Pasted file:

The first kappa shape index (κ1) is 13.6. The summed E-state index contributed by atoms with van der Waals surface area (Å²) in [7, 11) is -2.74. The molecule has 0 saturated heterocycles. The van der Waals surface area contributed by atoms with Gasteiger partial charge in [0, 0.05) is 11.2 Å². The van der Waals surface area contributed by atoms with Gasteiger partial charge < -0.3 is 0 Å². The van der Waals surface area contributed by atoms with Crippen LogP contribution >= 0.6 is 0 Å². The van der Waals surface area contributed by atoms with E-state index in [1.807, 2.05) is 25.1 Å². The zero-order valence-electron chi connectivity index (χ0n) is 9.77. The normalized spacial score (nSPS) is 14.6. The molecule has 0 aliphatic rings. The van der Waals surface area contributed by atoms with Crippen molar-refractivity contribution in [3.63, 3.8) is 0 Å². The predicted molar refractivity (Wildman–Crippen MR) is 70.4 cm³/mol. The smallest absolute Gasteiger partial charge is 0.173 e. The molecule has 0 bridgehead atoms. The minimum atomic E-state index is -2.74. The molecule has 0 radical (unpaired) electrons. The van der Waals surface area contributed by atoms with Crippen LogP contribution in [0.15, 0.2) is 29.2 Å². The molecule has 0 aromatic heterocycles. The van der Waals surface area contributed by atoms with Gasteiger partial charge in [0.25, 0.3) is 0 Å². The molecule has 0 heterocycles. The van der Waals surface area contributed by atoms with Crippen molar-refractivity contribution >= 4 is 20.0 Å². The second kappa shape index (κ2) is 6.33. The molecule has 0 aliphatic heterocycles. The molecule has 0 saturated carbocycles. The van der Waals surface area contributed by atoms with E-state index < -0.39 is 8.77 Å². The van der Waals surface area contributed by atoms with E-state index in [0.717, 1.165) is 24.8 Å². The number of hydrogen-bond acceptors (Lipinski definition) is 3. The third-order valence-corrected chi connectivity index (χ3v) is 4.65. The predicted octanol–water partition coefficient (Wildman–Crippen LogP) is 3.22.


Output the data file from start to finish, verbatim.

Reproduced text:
The first kappa shape index (κ1) is 13.6. The summed E-state index contributed by atoms with van der Waals surface area (Å²) in [7, 11) is -2.74. The molecule has 0 saturated heterocycles. The van der Waals surface area contributed by atoms with Gasteiger partial charge in [0, 0.05) is 11.2 Å². The van der Waals surface area contributed by atoms with Gasteiger partial charge < -0.3 is 0 Å². The van der Waals surface area contributed by atoms with Crippen LogP contribution >= 0.6 is 0 Å². The van der Waals surface area contributed by atoms with E-state index in [1.807, 2.05) is 25.1 Å². The zero-order valence-electron chi connectivity index (χ0n) is 9.77. The normalized spacial score (nSPS) is 14.6. The molecule has 0 aliphatic rings. The van der Waals surface area contributed by atoms with Crippen molar-refractivity contribution in [3.63, 3.8) is 0 Å². The predicted molar refractivity (Wildman–Crippen MR) is 70.4 cm³/mol. The smallest absolute Gasteiger partial charge is 0.173 e. The molecule has 0 bridgehead atoms. The minimum atomic E-state index is -2.74. The molecule has 0 radical (unpaired) electrons. The van der Waals surface area contributed by atoms with Crippen LogP contribution in [0.15, 0.2) is 29.2 Å². The molecule has 0 aromatic heterocycles. The van der Waals surface area contributed by atoms with Gasteiger partial charge in [0.25, 0.3) is 0 Å². The molecule has 0 heterocycles. The van der Waals surface area contributed by atoms with Crippen molar-refractivity contribution >= 4 is 20.0 Å². The second kappa shape index (κ2) is 6.33. The molecule has 0 aliphatic heterocycles. The molecule has 0 saturated carbocycles. The van der Waals surface area contributed by atoms with E-state index < -0.39 is 8.77 Å². The van der Waals surface area contributed by atoms with E-state index in [0.717, 1.165) is 24.8 Å². The number of hydrogen-bond acceptors (Lipinski definition) is 3. The third-order valence-corrected chi connectivity index (χ3v) is 4.65. The predicted octanol–water partition coefficient (Wildman–Crippen LogP) is 3.22.